by Danny Sullivan
In the opening lines of the critical theory text Minima Moralia, writer Theodor Adorno claims that by the 1940s humanity had lost the ability to reflect on the good life. Though the question of what constitutes the good life (in its full Aristotelian sense) is the fundamental question of philosophy, it had been squeezed out by a focus on method and logical formalism. Without affirming or denying a claim of this magnitude with regard to philosophy, it simply cannot be true of the arts—and film in particular—when The Rules of the Game exists, Jean Renoir’s 1939 masterpiece that functions as a treatise on living well (while also being one of the most beautiful, pleasurable films ever made).
Set “on the eve of World War II,” The Rules of the Game is a devastatingly funny story of deception, betrayal, and adultery in a group of aristocrats and their servants. The chateau at which most of the story unfolds is a microcosm of French society, a vivid portrait of a way of life in its death throes. Renoir sensed the coming war would decisively end the lingering class structure present here, lending the film a pervasive melancholy that moves this farcical comedy of manners toward the truly profound.
Though every character seeks happiness, these searches are complicated by the class structures and rigid social codes of the time. Far from feeling outdated, these rules serve to throw into sharp relief the systems of conduct we follow and expect others to follow as well. America may imagine itself a classless society beholden to no outdated traditions but, just as one character protests late in the film, “Even so, there are still rules.” On the other hand, the multitude of characters in the film illustrate just how flexible these rules can be if one approaches them with a sense of creativity and a willingness to play the game. The film—and the game therein—amounts to a veritable encyclopedia of human conduct and desire that is certain to inspire a few ideas of how to live well (and more than a few of how not to).
The film opens at an airfield where a crowd is eagerly awaiting the arrival of André Jurieu (Roland Toutain), an aviator who has just completed a record-setting transatlantic flight. The public considers him a hero and expects a grand pronouncement when he lands. But he is only interested in being greeted by one particular person so, when he determines she has not come, declares to the whole world over the radio that he is “very unhappy,” that he “has never been so disappointed in his life.” The object of his affection and disappointment is Christine (Nora Gregor), the Austrian wife of Robert, the Marquis de la Chesnaye (Marcel Dalio) who is himself having an undisclosed affair with another woman, Geneviève de Marras (Mila Parély), an affair which predates his marriage. André, smitten with Christine, anticipates the impending consummation of their relationship, though Christine—a foreigner—did not realize she was flouting social customs and had no idea the impression she was creating, spending so much time with the heroic aviator.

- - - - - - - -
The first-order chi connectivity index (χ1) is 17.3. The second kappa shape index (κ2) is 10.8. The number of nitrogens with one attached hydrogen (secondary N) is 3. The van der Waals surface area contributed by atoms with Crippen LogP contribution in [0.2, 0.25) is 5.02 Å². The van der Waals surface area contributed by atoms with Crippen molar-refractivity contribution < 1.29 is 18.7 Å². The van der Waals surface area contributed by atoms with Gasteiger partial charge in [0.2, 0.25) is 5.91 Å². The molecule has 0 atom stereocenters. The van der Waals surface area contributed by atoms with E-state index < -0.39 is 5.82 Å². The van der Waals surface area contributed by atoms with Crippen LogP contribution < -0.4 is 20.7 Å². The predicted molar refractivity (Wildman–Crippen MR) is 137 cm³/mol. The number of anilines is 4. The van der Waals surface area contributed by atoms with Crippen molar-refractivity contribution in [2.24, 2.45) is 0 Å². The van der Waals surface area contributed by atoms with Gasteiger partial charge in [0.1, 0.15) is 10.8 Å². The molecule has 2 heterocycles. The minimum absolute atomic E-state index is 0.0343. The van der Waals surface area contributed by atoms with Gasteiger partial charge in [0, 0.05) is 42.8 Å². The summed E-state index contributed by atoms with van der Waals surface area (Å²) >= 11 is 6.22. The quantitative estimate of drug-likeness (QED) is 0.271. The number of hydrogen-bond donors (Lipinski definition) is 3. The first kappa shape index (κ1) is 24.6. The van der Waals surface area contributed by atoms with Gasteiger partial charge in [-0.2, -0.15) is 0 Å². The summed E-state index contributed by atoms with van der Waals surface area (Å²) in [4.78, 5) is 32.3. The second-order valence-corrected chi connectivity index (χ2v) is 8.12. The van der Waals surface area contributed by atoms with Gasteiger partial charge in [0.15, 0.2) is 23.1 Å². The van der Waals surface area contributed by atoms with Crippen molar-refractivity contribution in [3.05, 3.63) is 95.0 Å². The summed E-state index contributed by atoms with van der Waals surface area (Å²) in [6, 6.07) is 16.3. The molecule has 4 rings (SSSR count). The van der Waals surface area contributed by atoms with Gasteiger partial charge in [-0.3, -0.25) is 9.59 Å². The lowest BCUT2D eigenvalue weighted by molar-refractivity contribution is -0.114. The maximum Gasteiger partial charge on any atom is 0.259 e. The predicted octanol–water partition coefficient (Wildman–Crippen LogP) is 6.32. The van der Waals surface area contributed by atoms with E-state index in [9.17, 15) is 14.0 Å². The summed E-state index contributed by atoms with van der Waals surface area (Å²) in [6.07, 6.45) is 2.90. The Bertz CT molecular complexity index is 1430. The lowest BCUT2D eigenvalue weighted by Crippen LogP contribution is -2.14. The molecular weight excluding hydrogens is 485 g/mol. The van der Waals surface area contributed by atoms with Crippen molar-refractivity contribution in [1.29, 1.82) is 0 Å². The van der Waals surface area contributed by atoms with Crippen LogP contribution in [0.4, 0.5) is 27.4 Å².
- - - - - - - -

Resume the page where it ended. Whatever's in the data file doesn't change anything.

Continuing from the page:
For Christine’s goal with André was never romance but friendship. She is shocked by the certainty held by those around her that simple, undiluted friendship cannot exist between men and women. Her coquettish maid Lisette practically laughs in her face at the notion and replies, “Friendship with a man? When pigs fly!” Christine is disturbed that she has upset the social order and given André a false impression but more so that her desire to make a friend has gone unfulfilled. Lingering constantly in the background of her character is her status as an immigrant; one senses that she simply doesn’t know too many people in Paris.
But how to connect to others? Soon the action moves to the country estate she and Robert own, La Colinière, where they are hosting a multitude of guests for a week of hunting and socializing. There are any number of minor characters visiting who would make an acceptable companion and confidant, but all remain somewhat distant from one another. Christine’s attempts to engage a cousin in conversation during the hunt yield bland agreements and little more. She has arrived at an impasse: Conversations lacking a sexual underpinning are dull, but those with some spark of life to them are scandalous.
She glimpses a way forward midway through the film when, through binoculars, she catches her husband, Robert, and his lover, Genevieve, embracing. We expect pain and outrage at this revelation but instead she takes it as an opportunity to find the kind of understanding that so far has eluded her in France. She visits Genevieve and, instead of rebuking her, encourages her to stay longer at La Coliniere and continue her involvement with Robert. She says that keeping Robert distracted “would suit her just fine right now,” an indication that she has accepted the parameters governing her relationships with men and will pursue them to their fullest. By befriending her rival lover, Christine breaks through the iciness of convention as they find the most intimate details of their love lives to be their point of commonality. They laugh at how Robert smokes in bed and burns holes in the sheets with his ash and there is a warmth to this interaction rarely found elsewhere in this world, even between actual lovers. By uniting a form of sexual tension with the innocence of same-sex friendship, Christine finally finds what she has sought for so long.
Christine’s decision represents a capitulation to the system, but serves as a helpful reminder that making peace with the realities of one’s life is not always a bad choice.
On the other hand, we have André, whose insistence on convention is his doom. Not of noble lineage, he has ascended to the status of national hero through his aviation exploits and, as such, yearns for a culture that behaves according to principles of conduct that are quickly becoming outdated. He detests the dissembling required to maintain the tacit acceptability of affair-driven romance. When his designs to steal Christine from Robert become explicit, he erupts angrily that if she loves him she should be with him, a very limited viewpoint to those around him, especially given her well-expressed reservations.
André believes in boldness and daring. Those around him see him as indiscreet, a word eventually used to chastise him. His values are from a different time. An old general who, being past the age of partaking in the small scandals of the weekend simply comments on them, calls André a “dying breed,” a character who will soon have no place in the world around him—an irony, considering that his heroism is predicated on flying airplanes, the pinnacle of progress.